Edinburgh Etui by Betsy Morgan
22nd February 2019
We are always excited to see a project by the super talented Betsy Morgan. She has such a flair for combining elegant counted stitching with fantastic handmade box, reticule or etui ideas.
After instantly recognizing Betsy’s project ‘Edinburgh Etui’ from A Passion for Needlework | Factoria VII to be one of the world’s most beautiful etuis, the next thing we noticed was the royal theme: a crown on the etui and the crown thimble holder. We asked Betsy about it, and she explained that she was inspired by Edinburgh Castle, the Palace of Holyroodhouse and Mary, Queen of Scots, and we love the story of how the etui design came about.
Bedchamber at Holyroodhouse Palace. The display cabinets contain some of Mary’s needlework pieces. (Photo courtesy of Betsy Morgan)
Betsy and her sister travelled to Edinburgh in 2012 and visited both the castle and the palace. They first explored the palace.
‘Inspiration for the etui hit me almost as soon as I walked in the door. I pulled out my note pad and started sketching and writing notes as we made our way around the palace. We went to the castle the same day and, by the end of the day, I had the basic etui plan in place.’
Familiar with the needlework of Mary, Queen of Scots, Betsy’s visit to the castle and palace in Edinburgh lit the spark for further research, and upon her return home, she learned more about Mary’s story that would further inform her etui design, in addition to the wealth of inspiration she found in Edinburgh.
Some of Mary’s own needlework directly inspired a few of the counted work motifs as Betsy explains:
‘The crown on the front of the etui and motif on the back of the pincushion came from a bed hanging Mary stitched while in the custody of George Talbot, the 6th Earl of Shrewsbury.’
‘The rose, thistle and shamrock motifs on the branches around the etui were inspired by military regimental flags in Edinburgh Castle, which featured variations on branches of those three motifs. I’ve always loved the idea of the ‘tree of life’ theme where there are numerous fruits and flowers all growing on the same tree.’
This provided Betsy with the perfect opportunity to design branches for the etui bringing together flourishing flowers and leaves from the various symbolic plants featured on the flags!
Regarding the shape of the etui and the accessories included, ‘The cylindrical, two-part etui was inspired by a china berry cooler in the dining room of the Palace. The pincushion and folding needlebook were inspired by similar pieces on display in Mary’s bedroom in the palace, and the crown thimble box by a goldwork and velvet crown on the epaulet of a military jacket in the Castle. It also slightly resembles St. Edwards’ crown – the coronation crown.’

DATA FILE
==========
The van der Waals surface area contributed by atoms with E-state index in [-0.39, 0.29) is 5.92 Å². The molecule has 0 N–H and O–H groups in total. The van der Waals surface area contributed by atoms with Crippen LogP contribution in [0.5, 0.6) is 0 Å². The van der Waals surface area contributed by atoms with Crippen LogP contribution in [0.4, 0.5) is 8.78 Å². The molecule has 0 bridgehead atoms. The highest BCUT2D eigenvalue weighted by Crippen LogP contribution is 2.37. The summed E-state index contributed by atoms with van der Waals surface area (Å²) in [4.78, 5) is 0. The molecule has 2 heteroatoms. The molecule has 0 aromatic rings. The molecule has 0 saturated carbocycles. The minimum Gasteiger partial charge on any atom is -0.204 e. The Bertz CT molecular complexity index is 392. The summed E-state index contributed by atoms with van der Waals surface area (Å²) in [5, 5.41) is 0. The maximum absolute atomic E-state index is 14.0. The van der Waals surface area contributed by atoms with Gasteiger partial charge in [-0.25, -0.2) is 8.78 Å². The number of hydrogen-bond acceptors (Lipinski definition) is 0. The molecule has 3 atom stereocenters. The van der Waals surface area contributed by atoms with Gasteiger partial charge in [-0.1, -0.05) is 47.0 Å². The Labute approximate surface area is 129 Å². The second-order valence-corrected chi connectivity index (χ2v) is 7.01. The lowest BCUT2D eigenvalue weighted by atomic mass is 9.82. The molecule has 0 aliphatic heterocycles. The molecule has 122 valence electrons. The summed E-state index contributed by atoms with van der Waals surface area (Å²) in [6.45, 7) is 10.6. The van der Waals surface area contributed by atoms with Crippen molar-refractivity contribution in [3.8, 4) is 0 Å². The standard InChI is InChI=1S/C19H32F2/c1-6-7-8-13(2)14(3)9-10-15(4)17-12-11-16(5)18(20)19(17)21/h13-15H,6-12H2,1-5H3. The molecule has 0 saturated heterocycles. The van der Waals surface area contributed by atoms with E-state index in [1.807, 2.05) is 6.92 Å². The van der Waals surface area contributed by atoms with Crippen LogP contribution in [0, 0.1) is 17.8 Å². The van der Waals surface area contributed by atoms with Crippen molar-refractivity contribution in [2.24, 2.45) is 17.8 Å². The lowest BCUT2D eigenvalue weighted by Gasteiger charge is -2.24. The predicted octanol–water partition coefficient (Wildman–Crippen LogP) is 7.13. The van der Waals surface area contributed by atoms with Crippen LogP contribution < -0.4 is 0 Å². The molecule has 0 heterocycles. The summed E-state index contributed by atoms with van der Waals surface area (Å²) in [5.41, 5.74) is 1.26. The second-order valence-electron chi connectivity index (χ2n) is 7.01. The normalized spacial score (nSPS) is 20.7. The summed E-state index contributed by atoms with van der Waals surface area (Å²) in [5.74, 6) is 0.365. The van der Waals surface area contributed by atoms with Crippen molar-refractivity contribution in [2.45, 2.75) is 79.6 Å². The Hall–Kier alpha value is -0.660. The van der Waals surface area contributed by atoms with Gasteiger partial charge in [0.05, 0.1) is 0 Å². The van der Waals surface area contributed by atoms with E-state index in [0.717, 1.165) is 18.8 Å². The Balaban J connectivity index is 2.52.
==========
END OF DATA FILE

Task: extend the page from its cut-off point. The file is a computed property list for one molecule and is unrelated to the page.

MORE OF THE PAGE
LEFT: Goldwork and velvet crown on an epaulet of a military jacket at Edinburgh Castle. (Photo courtesy of Betsy Morgan) RIGHT: Thimble holder from Edinburgh Etui
‘The swags and tassels around the top section of the etui were inspired by drapery in the Castle, and the fleur de lis blackwork band above the swags were inspired by the carved wood panels on the walls of the Great Hall.’
‘Finally, the lid and the cross motif on the scissor fob were inspired by the tapestries stitched by Mary and Bess of Hardwick (wife of George Talbot).’
When it comes to the needlework of Betsy’s wonderful etui, there are plentiful counted work patterns to enjoy in a variety of stitches, and the motifs are each charted using corresponding colours for easy reference, all of which are included in the book. The roses, thistles and shamrocks are stitched over broadcloth slips that are first attached to the linen, creating an ideal surface for working the more rounded shapes of these flowers and leaves in surface embroidery.
So far, so good. What about constructing the pieces? Well, Betsy always uses logical steps and processes which, followed methodically, lead to well-finished, delightful stitching accessories. And everything you need to know to make the Edinburgh Etui is in A Passion for Needlework | Factoria VII. You can, indeed, stitch and construct your very own masterpiece etui.
P.S. What about that fabulous wooden thistle that perfectly finishes the etui lid? If you make the etui using one of our kits, the great news is that the wooden thistle is included. Happy stitching!
Make Your Own Edinburgh Etui
Step 1 – Purchase Project Instructions
Edinburgh Etui by Betsy Morgan is a charming etui and accessories with counted work and surface embroidery.
Step 2 – Purchase Ready-To-Stitch Kit
The Inspirations Ready-To-Stitch kit for Edinburgh Etui includes everything you need to re-create this delightful etui: Fabrics (unprinted), interfacings, polyester film, fibre-fill, card, felt, beading thread, beads, wooden thistle, embroidery threads and needles.